How did you feel when you saw your name on Campaign’s 40 Over 40 list?
I first felt a sense of dread at all of the ‘old guy’ jokes that were headed my way.
Then, proud to sit alongside such a distinguished group of professionals and to share the accomplishment with the agency and our clients.
Sum up your journey to where you are now in fewer than five words?
Innovation requires effective collaboration.
Three qualities you need to be successful and achieve longevity in the creative industries?
One part right brain. One part left. One part humility.
Worst thing about the crazy last few months? Any silver linings?
Professionally, the worst thing is being unable to collaborate in person. The collision of ideas that happens when we’re in the same space is irreplaceable. One silver lining I see is an uptick in empathy, the new equalizer. All team members, at all levels and all personalities, are newly connected to each other, brought closer by our current situation.
Best use of creativity you’ve seen during the COVID-19 pandemic?
The “You Can’t Stop Us” spot from Nike is a defining moment in our history. This is a great example of our collective progress.
What needs to happen to make the industry truly diverse?
The national decline in funding for art education is creating a massive void in the cultivation of young talent. We, as agency leaders, need to build and support programs that provide a safe space to educate and inspire this talent in our communities. Art education is critical for the future of diversity in our industry - without it, talented individuals will find other avenues in life.
I believe our industry grows in diversity when agency leaders continue building collaborative environments where the strategic team can closely reflect the audience. We need to become curators of empathy.
Purpose in business: A flash in the pan or the fundamental basis for the future?
Purpose in business is not a new concept. Toms Shoes ushered in a new wave of purpose driven business in 2006. It’s not a flash in the pan. I think there will always be those companies who get it and are good at it, and those who are driven strictly by profits. That will never change in a free market society.
How does the culture at your organization help you thrive?
We built The Basement’s culture as a collaboration of disciplines. In this structure, there’s no shining star. Everything done is a team effort, a group collaboration all driven by innovation.
If we took your team out for a drink, how would they describe you?
They’d say I’m humble.
Then they’d follow up with something like: “He’s a brilliant, innovation-focused leader who encourages calculated risk, integrity and craftsmanship. He produces award-winning work and fosters an environment where all team members can be their best selves.”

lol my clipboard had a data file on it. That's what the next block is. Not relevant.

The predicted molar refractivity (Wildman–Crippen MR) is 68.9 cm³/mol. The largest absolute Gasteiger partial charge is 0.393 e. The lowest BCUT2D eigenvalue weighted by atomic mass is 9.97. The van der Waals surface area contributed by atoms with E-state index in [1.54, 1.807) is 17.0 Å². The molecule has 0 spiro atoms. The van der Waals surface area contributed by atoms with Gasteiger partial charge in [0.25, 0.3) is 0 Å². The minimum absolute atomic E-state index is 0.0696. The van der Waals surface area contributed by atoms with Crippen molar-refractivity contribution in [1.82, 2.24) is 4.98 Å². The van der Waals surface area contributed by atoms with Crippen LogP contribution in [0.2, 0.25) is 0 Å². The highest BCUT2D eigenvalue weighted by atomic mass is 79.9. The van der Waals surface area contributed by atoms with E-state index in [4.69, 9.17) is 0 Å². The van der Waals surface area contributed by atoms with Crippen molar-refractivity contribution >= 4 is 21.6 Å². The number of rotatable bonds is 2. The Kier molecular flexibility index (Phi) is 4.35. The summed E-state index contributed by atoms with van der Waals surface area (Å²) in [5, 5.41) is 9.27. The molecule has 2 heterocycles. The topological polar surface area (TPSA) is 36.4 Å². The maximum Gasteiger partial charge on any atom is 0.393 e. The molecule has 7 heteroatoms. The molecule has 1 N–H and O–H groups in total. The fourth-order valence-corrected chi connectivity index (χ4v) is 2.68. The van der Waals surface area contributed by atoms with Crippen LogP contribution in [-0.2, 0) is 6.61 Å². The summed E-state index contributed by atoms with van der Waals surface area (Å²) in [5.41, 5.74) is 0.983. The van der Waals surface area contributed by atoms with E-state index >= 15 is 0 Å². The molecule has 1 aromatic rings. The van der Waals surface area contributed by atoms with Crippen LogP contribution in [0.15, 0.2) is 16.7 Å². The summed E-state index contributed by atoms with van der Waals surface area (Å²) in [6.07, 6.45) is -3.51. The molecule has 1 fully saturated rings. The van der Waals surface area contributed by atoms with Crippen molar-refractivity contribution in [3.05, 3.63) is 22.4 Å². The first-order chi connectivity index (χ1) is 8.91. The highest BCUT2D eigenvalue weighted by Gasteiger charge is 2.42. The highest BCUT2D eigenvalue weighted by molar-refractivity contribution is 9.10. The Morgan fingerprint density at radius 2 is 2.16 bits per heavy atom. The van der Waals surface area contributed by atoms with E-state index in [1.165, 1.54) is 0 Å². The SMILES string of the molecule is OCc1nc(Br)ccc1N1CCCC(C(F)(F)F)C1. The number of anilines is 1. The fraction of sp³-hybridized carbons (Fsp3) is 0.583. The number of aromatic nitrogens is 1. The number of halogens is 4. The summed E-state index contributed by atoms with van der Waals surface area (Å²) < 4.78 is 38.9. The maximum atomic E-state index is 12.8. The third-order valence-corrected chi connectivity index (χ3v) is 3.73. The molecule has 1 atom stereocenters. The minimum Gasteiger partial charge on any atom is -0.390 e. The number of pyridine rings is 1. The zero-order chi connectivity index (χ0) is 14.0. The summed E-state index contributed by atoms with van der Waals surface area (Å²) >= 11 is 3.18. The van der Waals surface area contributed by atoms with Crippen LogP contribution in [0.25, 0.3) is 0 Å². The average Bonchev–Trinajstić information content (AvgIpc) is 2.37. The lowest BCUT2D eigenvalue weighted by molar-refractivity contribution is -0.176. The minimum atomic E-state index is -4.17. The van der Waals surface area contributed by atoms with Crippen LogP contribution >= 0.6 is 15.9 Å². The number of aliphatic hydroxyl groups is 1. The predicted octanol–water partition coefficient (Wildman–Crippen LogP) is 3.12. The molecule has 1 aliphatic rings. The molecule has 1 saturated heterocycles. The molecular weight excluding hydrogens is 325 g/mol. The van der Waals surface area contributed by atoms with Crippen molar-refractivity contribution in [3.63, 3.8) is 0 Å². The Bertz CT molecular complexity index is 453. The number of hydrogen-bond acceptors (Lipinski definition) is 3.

I’d hope they’d also tell you I work vehemently to stay out of their way. My job is to protect our culture, so that they have a solid structure to build the best possible work for our clients.
Describe one piece of work you produced in the past 12 months that excites you?
My house has a storage area downstairs with a large concrete wall that I converted into a ventilated graffiti studio, one of my passions and my preferred creative outlet. I’m spending more time connecting to my early aspirations of being a muralist. I recently painted a microscopic worm holding a red balloon with Bart Simpson’s face and strangely, I’m really excited about the juxtaposition of these two subjects.
Who's your biggest inspiration? And why?
Inspiration takes many forms for me and oftentimes it's not a single person, but concepts that I find in nature. The connection between animals and vegetation, the cycles that plants experience and how that impacts their surroundings, or the study of genetics and epigenetics. This is where my brain gravitates, and I draw inspiration by creating order of how I experience the world. There’s more in common between nature and the consumer journey than you might think.
What advice would you give to someone entering the industry? Any tips for success you'd like to share?
We have five “stay” statements that define our purpose and culture. I believe these are applicable to most industries. Stay curious, stay ambitious, stay competitive, stay genuine and stay fascinated. Understand how innovation occurs and find your value in that process
What’s in store for the future of your brand – and the industry in general?
The ability to scale the business is a huge opportunity for us. Despite the pandemic, we’ve been lucky to see both internal and external growth, a sign that we’re onto something. We’re deep into a journey of amplifying our positioning and philosophy and refining that for the future.
I see the industry embracing brand work with equal parts science and creativity, one of our core beliefs.